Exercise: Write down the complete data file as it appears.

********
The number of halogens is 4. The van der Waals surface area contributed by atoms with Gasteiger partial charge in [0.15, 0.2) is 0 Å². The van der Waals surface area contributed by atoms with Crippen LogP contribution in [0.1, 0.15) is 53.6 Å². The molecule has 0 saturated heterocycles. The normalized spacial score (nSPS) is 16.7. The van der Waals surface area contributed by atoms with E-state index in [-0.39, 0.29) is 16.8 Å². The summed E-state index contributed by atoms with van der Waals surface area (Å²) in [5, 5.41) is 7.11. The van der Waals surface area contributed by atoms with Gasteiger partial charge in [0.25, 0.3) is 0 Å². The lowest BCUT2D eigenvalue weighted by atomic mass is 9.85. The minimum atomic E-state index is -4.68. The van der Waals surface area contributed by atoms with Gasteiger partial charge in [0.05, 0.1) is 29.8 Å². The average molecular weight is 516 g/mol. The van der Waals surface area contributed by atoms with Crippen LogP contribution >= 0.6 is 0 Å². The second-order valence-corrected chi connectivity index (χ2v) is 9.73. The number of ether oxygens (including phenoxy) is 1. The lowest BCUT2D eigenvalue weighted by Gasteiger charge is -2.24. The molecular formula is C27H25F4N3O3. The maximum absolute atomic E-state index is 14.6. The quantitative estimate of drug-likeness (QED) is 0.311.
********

The number of halogens is 4. The van der Waals surface area contributed by atoms with Gasteiger partial charge in [0.15, 0.2) is 0 Å². The van der Waals surface area contributed by atoms with Crippen LogP contribution in [0.1, 0.15) is 53.6 Å². The molecule has 0 saturated heterocycles. The normalized spacial score (nSPS) is 16.7. The van der Waals surface area contributed by atoms with E-state index in [-0.39, 0.29) is 16.8 Å². The summed E-state index contributed by atoms with van der Waals surface area (Å²) in [5, 5.41) is 7.11. The van der Waals surface area contributed by atoms with Gasteiger partial charge in [0.25, 0.3) is 0 Å². The lowest BCUT2D eigenvalue weighted by atomic mass is 9.85. The minimum atomic E-state index is -4.68. The van der Waals surface area contributed by atoms with Gasteiger partial charge in [0.05, 0.1) is 29.8 Å². The average molecular weight is 516 g/mol. The van der Waals surface area contributed by atoms with Crippen LogP contribution >= 0.6 is 0 Å². The second-order valence-corrected chi connectivity index (χ2v) is 9.73. The number of ether oxygens (including phenoxy) is 1. The lowest BCUT2D eigenvalue weighted by Gasteiger charge is -2.24. The molecular formula is C27H25F4N3O3. The maximum absolute atomic E-state index is 14.6. The quantitative estimate of drug-likeness (QED) is 0.311.